The Power of Poetry
Many parents and teachers view poetry as icing on the cake, and it is rare to find elementary or middle school classrooms that give a lot of attention to studying and memorizing it. However, committing poems to memory and discussing their technical aspects can be highly beneficial to students’ academic and personal development. Although much, much more could be said on this subject, below is a relatively short list of reasons why poetry should be an integral part of the classroom experience.
Memorizing poetry will exercise and expand students’ memory capabilities. The mind is a muscle to be exercised, so to speak, and the better trained a muscle is, the better it is able to work. By memorizing poetry, students strengthen, as it were, their minds for other academic work, such as reading history, learning new words, etc.
Memorizing poetry will increase students’ vocabulary. Students don’t just learn new words when they memorize poetry, they learn them in a context so that they can use them appropriately in speech and writing.
Memorizing poetry will give students a stock of words and phrases to draw from when writing. When students memorize poems, the finely crafted phrases become readily available for them later on in their academic life when expressing themselves orally or in written work.
Memorizing and studying poetry will foster students’ aesthetic sensibilities. How many people cannot enjoy a football game just because they have no idea what is going on—what the rules are, what the strategies can be, what the players are doing? The same reasoning can be applied to just about any discipline, including poetry. Also, by being conversant in poetry, students will also be conversant in the other arts as there are elements of poetry that are also found in painting, music, dance, etc. How sad it is for someone to look on a flower and not be able to enjoy its color and design! By examining a poem’s sound and sense, a student will be better able to enjoy the beauty of the world.
Memorizing and reciting poetry will help make students more confident, able speakers. One of the reasons why people fear speaking in public is that they become tongue-tied standing up in front of so many people. Their nervousness makes their minds a jumble and they can’t think of what to say or forget what they had prepared to say. Reciting poetry is a great stepping stone that will help students overcome their nervousness. By having a ready recall of a poem, students can look out into a large audience of faces with confidence, assured that they can say the poem even if they do get stage fright.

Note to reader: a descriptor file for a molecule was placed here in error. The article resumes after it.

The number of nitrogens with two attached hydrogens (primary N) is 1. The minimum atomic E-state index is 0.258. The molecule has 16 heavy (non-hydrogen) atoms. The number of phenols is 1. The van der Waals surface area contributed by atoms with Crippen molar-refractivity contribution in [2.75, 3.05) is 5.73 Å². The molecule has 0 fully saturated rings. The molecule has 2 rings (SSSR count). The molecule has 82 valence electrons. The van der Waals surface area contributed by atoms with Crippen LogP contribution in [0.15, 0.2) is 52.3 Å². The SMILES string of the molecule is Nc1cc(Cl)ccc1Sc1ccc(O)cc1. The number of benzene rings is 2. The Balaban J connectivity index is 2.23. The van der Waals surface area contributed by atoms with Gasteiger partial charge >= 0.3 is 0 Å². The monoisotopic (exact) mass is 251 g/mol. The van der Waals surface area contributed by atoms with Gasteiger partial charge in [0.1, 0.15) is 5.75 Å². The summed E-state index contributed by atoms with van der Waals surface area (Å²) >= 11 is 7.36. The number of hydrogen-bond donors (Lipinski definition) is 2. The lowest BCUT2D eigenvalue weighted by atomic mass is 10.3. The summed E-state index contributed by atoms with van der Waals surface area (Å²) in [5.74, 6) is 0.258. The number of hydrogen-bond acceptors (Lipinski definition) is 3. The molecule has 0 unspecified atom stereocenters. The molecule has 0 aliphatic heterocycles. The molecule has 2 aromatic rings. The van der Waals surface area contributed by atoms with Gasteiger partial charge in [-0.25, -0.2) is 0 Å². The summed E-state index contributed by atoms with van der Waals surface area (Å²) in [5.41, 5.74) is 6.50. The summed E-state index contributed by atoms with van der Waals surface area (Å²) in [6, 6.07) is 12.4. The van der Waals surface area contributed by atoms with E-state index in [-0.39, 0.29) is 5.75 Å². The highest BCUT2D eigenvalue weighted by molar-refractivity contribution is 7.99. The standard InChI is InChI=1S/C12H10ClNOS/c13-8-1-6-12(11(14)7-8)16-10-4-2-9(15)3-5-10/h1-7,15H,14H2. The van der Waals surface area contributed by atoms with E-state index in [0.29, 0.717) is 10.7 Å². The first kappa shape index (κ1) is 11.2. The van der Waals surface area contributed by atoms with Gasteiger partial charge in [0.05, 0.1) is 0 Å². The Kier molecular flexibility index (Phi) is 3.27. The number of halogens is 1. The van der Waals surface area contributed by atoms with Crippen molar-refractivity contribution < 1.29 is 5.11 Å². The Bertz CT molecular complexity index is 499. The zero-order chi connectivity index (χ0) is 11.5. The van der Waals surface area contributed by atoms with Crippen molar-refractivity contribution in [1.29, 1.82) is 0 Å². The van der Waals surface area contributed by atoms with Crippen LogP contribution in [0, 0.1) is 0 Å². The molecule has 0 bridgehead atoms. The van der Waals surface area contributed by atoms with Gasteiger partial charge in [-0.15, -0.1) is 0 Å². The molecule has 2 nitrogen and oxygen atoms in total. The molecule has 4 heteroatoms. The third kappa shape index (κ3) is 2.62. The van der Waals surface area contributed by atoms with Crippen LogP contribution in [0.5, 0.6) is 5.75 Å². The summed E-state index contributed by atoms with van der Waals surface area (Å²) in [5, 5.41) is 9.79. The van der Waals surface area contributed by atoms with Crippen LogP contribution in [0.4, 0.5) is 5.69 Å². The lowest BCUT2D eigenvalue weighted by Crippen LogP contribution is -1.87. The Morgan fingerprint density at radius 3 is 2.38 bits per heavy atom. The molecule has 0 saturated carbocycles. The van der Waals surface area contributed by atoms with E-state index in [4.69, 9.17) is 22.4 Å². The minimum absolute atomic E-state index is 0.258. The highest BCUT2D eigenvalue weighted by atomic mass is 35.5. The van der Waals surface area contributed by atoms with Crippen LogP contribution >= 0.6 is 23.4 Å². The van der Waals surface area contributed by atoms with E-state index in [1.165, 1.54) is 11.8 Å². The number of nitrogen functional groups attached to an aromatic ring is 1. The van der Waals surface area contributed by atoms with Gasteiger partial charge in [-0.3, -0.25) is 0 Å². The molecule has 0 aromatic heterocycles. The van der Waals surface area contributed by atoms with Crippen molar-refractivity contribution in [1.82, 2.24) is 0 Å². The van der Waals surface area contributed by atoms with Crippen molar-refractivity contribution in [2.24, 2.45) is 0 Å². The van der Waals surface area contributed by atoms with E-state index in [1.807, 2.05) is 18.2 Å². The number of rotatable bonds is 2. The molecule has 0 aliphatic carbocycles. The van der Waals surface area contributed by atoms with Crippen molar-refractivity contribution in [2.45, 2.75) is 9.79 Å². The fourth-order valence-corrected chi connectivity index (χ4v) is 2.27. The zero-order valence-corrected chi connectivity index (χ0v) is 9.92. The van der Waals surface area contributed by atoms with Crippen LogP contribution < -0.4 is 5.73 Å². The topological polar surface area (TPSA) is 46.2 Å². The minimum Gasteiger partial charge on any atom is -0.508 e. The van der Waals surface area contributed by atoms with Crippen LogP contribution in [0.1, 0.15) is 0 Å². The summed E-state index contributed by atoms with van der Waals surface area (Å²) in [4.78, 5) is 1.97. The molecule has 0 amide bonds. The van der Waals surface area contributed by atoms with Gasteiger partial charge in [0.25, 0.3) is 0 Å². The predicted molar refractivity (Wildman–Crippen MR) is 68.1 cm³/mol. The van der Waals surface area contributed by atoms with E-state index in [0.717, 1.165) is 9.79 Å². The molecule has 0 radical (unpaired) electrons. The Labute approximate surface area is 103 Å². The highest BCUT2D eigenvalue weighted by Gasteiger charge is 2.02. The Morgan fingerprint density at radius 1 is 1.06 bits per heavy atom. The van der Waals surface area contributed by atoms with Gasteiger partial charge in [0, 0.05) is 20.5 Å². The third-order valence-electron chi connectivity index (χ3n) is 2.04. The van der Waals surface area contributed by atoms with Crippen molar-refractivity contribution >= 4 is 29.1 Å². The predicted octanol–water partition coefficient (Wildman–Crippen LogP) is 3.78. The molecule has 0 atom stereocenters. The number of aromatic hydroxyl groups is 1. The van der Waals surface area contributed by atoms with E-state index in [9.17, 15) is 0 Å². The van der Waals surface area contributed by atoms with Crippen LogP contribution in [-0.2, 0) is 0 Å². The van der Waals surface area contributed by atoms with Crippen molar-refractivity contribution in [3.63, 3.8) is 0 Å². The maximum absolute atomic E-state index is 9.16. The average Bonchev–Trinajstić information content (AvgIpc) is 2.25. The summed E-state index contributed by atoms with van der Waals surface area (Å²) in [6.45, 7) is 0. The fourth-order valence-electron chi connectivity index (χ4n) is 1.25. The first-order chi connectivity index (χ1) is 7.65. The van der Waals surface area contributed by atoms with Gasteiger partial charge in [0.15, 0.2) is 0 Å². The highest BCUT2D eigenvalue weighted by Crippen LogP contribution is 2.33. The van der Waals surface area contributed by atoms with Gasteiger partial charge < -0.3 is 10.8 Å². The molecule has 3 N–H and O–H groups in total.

Memorizing poetry will give students a private thought life. There are ideas in poetry that will give students food for thought years to come. By committing poems to memory, they will later be able to apply their circumstances, important events, people they meet, as well as their fears, joys, triumphs, failures, and whatever emotion they experience to a poem that they have memorized.
Memorizing poetry will give students an important reference point when encountering new ideas and give them an eloquence of responding to them. In his poem “Expostulation and Reply,” Wordsworth wrote “we murder to dissect.” What the poet meant is that when we reduce any object—a flower, for instance,—to its parts (i.e., its petals, its stem, the color of its bloom, its shape, etc.), we lose an appreciation of the beauty of its whole. Many modern scientists will say, for example, that human beings are merely machines run by a series of complex chemical processes. How can we respond to such an idea? We can say that these scientists are looking at the parts of what a human being is made of but ignore the whole, which is something wonderfully miraculous, otherworldly and different. Or we can respond very pithily, They murder to dissect.
In times of difficulty, a memorized poem can often give solace. The study of literature, when done properly, is not a dry, academic exercise. Because it addresses the human condition, it can be a friendly guide and counselor through life’s journey. Unless we have an immediate recall of a poem, however, that companion will not be close at our side.
Memorizing a poem will give students a better understanding and appreciation of it. I personally have experienced this truth over and over again: memorizing a poem helps in the process of understanding it, and understanding it is key to enjoying it. Years ago, perhaps right up until the middle of the 20th century, one did not have to be an English teacher to enjoy poetry. The most popular authors in America in the mid-1800s were the Fireside Poets, so-called because their works were commonly read in the family circle by the light of the hearth. One of the Fireside Poets, Longfellow, enjoyed the same kind of popularity that soccer stars do today in Europe. Now it is rare to find a person who will pick up a volume of poetry to read for pleasure. One explanation for this change in reading tastes is that people do not enjoy what they do not understand. Those who enjoy and understand mechanics, for instance, appreciate fast cars best. Those who understand the timing, strength and agility that it takes to throw a ball down a field to a teammate for a touchdown, love watching a game of football most. Once students understand what is going on “under the hood” of a poem—the meter, imagery, stress pattern, rhyme, irony, etc. and how these devices work together to make a greater impact on the reader—they will better appreciate the poem itself.
Memorizing poetry will have a positive impact later on in a student’s professional or private life, whether it means becoming a musician, engineer, lawyer, physician or parent. Literature, especially poetry, is one of life’s best teachers. It can add an extra dimension to any discipline, profession or role we decide to take on, making us more informed and thoughtful.